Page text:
Time Stands Still: Aurora Orchestra at Kings Place review ****

Aurora Principal Players, Iestyn Davies (countertenor), Sally Pryce (harp), John Reid (piano), Nico Muhly

Kings Place, 23rd November 2018

  • Satie – Gymnopédie No. 3
  • Thomas Adès – The Lover in Winter
  • Nico Muhly – Clear Music
  • Debussy – Danse Sacrée et Danse profane
  • Brahms – Gestillte Sehnsucht
  • Nico Muhly – Old Bones (world premiere of ensemble version),
  • Nico Muhly – Motion
  • Thomas Adès – The Four Quarters
  • Dowland (arr. Nico Muhly) – Time Stands Still (world premiere)

A full house, moreorless, for a diverse programme of chamber music and songs anchored by (relatively) well known works from Thomas Ades and Nico Muhly, whose effervescent presence also graced the evening as performer, conductor and even compere. Oh and did I mention he “curated” the event. The evening was part of the year long Kings Place Time Unwrapped season now coming to an end with the pieces ostensibly linked through their meditation on, er, time and music from an earlier age. 

The musical backbone was provided by the graceful pianism of John Reid, with strings and clarinet from Aurora principal players, Alex Wood, Jamie Campbell, Helene Clement, Sebastian van Kuijk and Peter Sparks. Against this a number of the pieces showcased the unusual harmonies of the harp (Sally Price whose playing was certainly not backward in coming forward), celesta (John Reid again) and the ethereal countertenor of Iestyn Davies

There was a world premiere of a new chamber version of Old Bones, a song cycle about the rediscovery of the body of Richard III in a Leicester car park in 2012, (an event which also formed the opening sequence for the Almeida Theatre production of Shakespeare’s play with Ralph Fiennes in the lead). The arioso of Iestyn Davies was originally accompanied only by a lute, which can be discerned in the fragments of poems about Sir Rhys ap Tomas, the alleged killer of the king, which follows the news commentary intro. The momentum builds into a processional as the text, from Philippa Langley of the Richard III society, eloquently connects the infamous monarch to today.  

Muhly’s Motion for string quartet, clarinet and piano takes as its starting point a verse anthem from Orlando Gibbons, See, see the Word, and applies his trademark post-minimalism energy to Gibbons’s complex vocal counterpoint .

In contrast Clear Music is based on just a fragment of a John Taverner motet. Mater Christi Sanctissima, and is scored for cello. harp and celesta with the latter gifted an inventive solo part for an instrument normally reserved for adding orchestral colour. The texture doesn’t change and the piece is locked in a pretty high register, even in the cello line, but, as usual with Mr Muhly, he creates an engaging piece that doesn’t come anywhere outstaying its welcome.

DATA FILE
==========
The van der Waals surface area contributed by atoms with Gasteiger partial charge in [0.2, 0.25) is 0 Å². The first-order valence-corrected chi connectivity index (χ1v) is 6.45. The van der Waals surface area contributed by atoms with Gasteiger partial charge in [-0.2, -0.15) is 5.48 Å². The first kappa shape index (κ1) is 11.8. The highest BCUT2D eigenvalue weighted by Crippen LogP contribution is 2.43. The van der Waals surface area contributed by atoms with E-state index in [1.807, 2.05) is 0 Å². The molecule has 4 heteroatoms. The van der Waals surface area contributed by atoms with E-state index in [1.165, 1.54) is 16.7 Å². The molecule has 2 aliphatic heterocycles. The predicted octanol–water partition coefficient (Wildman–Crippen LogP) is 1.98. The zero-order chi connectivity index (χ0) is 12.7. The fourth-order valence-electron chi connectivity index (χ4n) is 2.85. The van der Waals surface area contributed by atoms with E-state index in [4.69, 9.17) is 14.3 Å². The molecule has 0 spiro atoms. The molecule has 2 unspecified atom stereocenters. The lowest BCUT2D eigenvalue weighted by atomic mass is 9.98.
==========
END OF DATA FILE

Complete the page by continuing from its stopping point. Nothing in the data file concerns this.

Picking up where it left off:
Thomas Ades’s Four Quarters from 2010 is a string quartet which takes as it subject the ebb and flow of time, in common with the TS Eliot Four Quartets, poems from which it surely drew inspiration. As usual Ades serves up all sorts of striking  sounds, a wide dynamic range rhythmic complexity, beginning with the eerie babble of Nightfall, followed by Morning Dew evoked through pizzicato, the steady pulses of Days and the astounding harmonic complexity of the last movement, the Twenty Fifth Hour, which is measured in an unusual 25/16 time.

The evening’s outstanding piece of me though was The Lover in Winter, written when Ades was only 18. It is made up of 4 very short songs, in Latin drawn from an anonymous text. It has a bleak, brittle, chilly feel, just chiming piano chords and Iestyn Davies’s exquisite countertenor, though the last song fails up the passion. Melismatic with candid word-painting. 

Mr Davies was also superb in Time Stands Still, a Dowland song which Nico Muhly has re-arranged. The melody is defined by the singer, based on an anonymous love song, with the whole band coming together to provide complementary but recognisably contemporary harmonies. 

The programme kicked off with John Reid in Satie’s ubiquitous piano waltz  Gymnopedie 3, blink and you’d miss it, as well as a helping of (to me) an unremarkable Brahms song and Debussy’s showcase for the harp with its “medieval” first part and  bouncy Spanish inflected second “profane” part. At the end we were treated to Messrs Muhly and Davies presenting an aria from Marnie, which has just finished at the Met, and which I bloody loved at the ENO.

For someone who I gather lives in NYC, Nico Muhly seems to spend a lot of time in London. No surprise that to the Tourist. Indeed he will be back at Kings Place on New Years Eve with the Aurora Orchestra. I can think of worst places to be. Mind you I do have a better offer for once. 

 

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